The National Museum of African American History and Culture officially joined the Smithsonian collection on Saturday. The museum, which has been over a decade in coming, boasts 37,000 objects from the contributions of generations of African-Americans.
Three U.S. presidents were in attendance at the museum's opening ceremony. George W. Bush and wife Laura joined President Obama and the First Lady on stage, while Bill Clinton enjoyed the festivities as an audience member.
Bush, who authorized the construction of the museum in 2003, said he was "honored" to be there.
"I hope all our fellow citizens come and look at this place," he said. "It is fabulous."
Bush, like many of the day's speakers, saved special recognition for the museum's Founding Director Lonnie Bunch. Bush said that Bunch's "drive, energy and optimism" were key in making the ambitious project a reality.
Bush said that while he and Congress had many points of contention during his presidency, "this is one issue where we strongly agreed." The museum, he said, is a national treasure that "now stands where it has always belonged - on the National Mall."
The significance of the museum, the former president said, is three-fold. One, it shows a "commitment to truth."
"A great nation does not hide its history," he said. "It faces it's flaws and corrects them."
"The price of our union was America's original sin," he added.
Two, the museum proves America's capacity to change. "The journey to justice is not yet complete," he noted.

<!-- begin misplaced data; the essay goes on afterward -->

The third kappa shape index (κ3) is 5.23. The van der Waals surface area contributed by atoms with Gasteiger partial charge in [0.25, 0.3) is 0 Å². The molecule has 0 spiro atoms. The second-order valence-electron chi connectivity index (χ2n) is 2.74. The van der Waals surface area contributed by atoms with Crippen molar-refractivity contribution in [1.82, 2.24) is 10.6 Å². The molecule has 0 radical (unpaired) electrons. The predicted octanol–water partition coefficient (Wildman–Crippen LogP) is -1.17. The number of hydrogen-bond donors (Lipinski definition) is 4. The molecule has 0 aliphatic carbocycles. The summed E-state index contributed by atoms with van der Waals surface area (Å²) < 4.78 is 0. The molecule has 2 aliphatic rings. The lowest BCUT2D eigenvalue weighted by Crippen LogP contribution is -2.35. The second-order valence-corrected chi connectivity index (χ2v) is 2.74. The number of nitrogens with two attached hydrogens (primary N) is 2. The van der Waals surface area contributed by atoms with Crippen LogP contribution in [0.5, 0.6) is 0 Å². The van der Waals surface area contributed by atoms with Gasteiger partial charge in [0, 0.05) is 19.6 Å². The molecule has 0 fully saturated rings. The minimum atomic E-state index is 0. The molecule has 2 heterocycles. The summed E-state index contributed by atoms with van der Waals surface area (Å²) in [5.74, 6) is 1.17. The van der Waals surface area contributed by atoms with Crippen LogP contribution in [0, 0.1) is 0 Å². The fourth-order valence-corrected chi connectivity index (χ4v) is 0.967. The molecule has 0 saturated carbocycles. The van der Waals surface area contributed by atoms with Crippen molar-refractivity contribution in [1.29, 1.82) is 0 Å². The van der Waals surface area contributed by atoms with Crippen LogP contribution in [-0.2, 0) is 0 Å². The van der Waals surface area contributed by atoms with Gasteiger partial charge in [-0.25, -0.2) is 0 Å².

Thirdly, Bush said the new museum showcases the talent of some of our finest Americans, sharing that he's drawn some personal inspiration from guitarist Chuck Barry and baseball player Willie Mays.
"No telling of American history is neither complete or accurate without acknowledging" these Americans, Bush concluded.
President Obama echoed many of Bush's sentiments in his remarks.
The museum, the president explained, does not just represent our most obvious triumphs, but how we’ve “wrested triumph from tragedy.”
The museum’s story, he surmised, needs to be told now more than ever.
While the building and the history it tells “cannot solve gun violence” or discrimination, “it has shown us America has moved forward.”
The president weighed in on current race relations, especially the relationship between police officers and civilians. He acknowledged we have far to go to heal that relationship, but that it is possible for an activist to wear an “I Can’t Breathe” t-shirt while still grieving for fallen cops.
Rep. John Lewis (D-GA), a former civil rights icon, also spoke, noting he hopes museum visitors will come away with a greater understanding of the dignity and worth of every human being.
Other notable guests included actors Samuel L. Jackson, David Oyelowo, and Robert De Niro, producer Shonda Rhimes, singer Patti Labelle, and Oprah Winfrey, who donated millions to the museum as it was being constructed.
Members of the Bonner family helped the Obamas ring in the museum with the Freedom bell from the First Baptist Church of Williamsburg, VA.